In that context, both the Tea Party and the Occupy movement was structured, network wise, as the Right.
In other words, both were decentralized networks, in that they were not dependent on the resources in the environment they were observed in for existence.
The network of the Left does depend on the resources available in the environment they exist in, and they take those resources from wherever they can.
So in a way, the Left is a tribe, but the Right is a clan, and the Tea Party and the Occupy movement are both clans in separate environments, because they don’t need anyone except those at the center of their decentralized movements (the base).
Triumphant plutocracy; the story of American public life from 1870 to 1920 (former member of congress) … lots of formats, all free
Amazon kindle version currently 99cents
besides robber barons and oligarchy … it also overlaps some of “War Is a Racket”
There is Pecora hearings (30s senate hearings into crash of ’29) that resulted in criminal convictions and jail time
also at wayback machine (scanned the fall 2008 at Boston Public Library)
Jan2009, I was asked to HTML’ize the Pecora Hearings with lots of internal xrefs and URLs between what happened then and what happened this time (comments that maybe the new congress will have an appetite to do something). I work on it for awhile and then get a call saying that it won’t be needed after all (reference to enormous piles of wallstreet money totally burying capital hill).
“There Is Regulatory Capture, But It Is By No Means Complete”
I don’t consider myself an expert on the financial industry, but the fact that the financial industry is responsible for something like 30 percent of all profits seems rather remarkable. I am startled by the size of the financial industry and what it means. I can’t believe this is really needed for the allocation of resources. A lot of it is going to be rent-seeking. It creates a diversion of resources, especially human capital, and not only does it create problems for the legitimacy of income distribution, but that also means resources diverted for this purpose [rent-seeking] can’t be used elsewhere.
… snip …
Joe Stiglitz Blasts Our Wealthy-Coddling Tax System for Increasing the Returns on Rent-Seeking
And then the good professor turns to corporate tax breaks, citing poster child GE, which has paid on average less than 2% of its income in taxes since 2002. The picture is likely even worse than these figures suggest since corporations and wealthy individuals can hide income tax havens.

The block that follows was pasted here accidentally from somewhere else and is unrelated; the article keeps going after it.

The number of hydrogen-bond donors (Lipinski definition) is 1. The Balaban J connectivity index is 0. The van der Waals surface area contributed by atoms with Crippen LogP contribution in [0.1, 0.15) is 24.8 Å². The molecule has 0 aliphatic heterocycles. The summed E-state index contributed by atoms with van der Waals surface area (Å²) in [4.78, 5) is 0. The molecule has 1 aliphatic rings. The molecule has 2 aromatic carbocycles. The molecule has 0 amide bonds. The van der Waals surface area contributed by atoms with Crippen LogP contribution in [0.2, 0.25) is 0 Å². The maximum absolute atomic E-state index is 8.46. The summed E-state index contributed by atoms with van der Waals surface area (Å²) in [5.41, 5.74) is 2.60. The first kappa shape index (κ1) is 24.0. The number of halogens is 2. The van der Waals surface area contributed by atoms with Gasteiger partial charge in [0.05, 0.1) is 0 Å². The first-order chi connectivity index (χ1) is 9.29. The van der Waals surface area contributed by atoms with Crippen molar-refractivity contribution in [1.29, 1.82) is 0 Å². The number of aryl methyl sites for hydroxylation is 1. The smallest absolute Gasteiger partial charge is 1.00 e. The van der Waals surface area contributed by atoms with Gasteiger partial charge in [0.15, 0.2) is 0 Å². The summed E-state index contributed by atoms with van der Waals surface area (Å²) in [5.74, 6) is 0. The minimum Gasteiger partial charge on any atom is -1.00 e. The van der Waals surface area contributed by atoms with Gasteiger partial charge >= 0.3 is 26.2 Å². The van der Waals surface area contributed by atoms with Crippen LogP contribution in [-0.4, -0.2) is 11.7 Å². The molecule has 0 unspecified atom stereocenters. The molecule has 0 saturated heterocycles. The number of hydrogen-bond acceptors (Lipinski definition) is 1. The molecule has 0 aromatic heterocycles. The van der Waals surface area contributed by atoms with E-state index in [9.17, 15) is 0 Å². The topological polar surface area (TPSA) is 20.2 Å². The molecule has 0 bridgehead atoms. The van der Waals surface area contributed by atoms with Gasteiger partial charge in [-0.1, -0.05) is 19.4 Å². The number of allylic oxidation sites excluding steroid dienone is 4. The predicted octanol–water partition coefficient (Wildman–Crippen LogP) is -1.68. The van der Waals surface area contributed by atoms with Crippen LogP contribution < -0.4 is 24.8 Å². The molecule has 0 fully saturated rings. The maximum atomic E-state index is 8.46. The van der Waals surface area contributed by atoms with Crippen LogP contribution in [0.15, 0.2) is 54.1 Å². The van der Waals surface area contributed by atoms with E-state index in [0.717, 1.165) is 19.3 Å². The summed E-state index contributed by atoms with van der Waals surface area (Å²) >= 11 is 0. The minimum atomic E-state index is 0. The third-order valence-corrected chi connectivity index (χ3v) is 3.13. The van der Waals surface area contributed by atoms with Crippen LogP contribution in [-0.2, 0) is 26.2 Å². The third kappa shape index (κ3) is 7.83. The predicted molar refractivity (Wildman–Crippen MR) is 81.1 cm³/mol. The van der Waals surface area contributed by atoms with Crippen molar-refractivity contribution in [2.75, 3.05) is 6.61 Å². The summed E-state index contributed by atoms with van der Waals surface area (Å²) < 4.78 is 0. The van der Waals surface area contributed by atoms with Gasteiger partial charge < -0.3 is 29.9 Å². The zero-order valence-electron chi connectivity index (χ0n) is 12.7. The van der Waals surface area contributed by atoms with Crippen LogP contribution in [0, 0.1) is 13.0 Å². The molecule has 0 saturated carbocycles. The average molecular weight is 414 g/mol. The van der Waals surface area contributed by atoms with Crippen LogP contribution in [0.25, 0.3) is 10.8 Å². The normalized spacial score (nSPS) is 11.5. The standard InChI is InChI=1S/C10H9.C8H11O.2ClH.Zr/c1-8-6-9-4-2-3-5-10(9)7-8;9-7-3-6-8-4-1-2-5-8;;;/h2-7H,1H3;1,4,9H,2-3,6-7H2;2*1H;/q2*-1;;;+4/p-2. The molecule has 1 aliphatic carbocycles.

… snip …
The economist Joseph Stiglitz has argued that rent-seeking contributes significantly to income inequality in the United States through lobbying for government policies that let the wealthy and powerful get income, not as a reward for creating wealth, but by grabbing a larger share of the wealth that would otherwise have been produced without their effort. Piketty, Saez, and Stantcheva have analyzed international economies and their changes in tax rates to conclude that much of income inequality is a result of rent-seeking among wealthy tax payers.
… snip …
Also sometimes Wallstreet and Financial industry have been represented as beneficial parasites in symbiotic relationship with the US Economy host. However there is danger of the parasite getting greedy, going rogue and threatening to kill the host … as described in the account of financial industry accounting for 30% of all profit (and accounts of how the Financial industry has “captured” their regulators)
However, there have similar accounts of other beneficial parasites in symbiotic relationship with the US Economy host, like Eisenhower’s warning about the Military-Industrial(-Congressional) complex Similar accounts of Drug industry (Medicare Part-D coming to be long-term $40T item totally swamping all other budget items) as well as Healthcare Industry becoming dominate portion of GDP.
Interestingly, the Finance Industry apparently having gone rogue and looking around at their competitors have taken to buying up some of their competitor parasites. This is seen in the articles about private-equity taking over MICC and beltway bandits, hospitals and public health firms, as well as drug firms … in order to suck them dry.
reference to private-equity moving in on various government contractors (including Snowden’s employer)
The Great Deformation: The Corruption of Capitalism in America
loc11313-16: Yet the stunningly aggressive manner in which KKR and Bain have literally plundered cash from HCA since the mega-buyout implies just the opposite. After loading HCA with $28 billion of debt to fund the original buyout, KKR and Bain have since extracted dividends and stock buybacks amounting to another $7 billion. These massive payouts to the sponsors have absorbed every dime of available cash and borrowing capacity at HCA.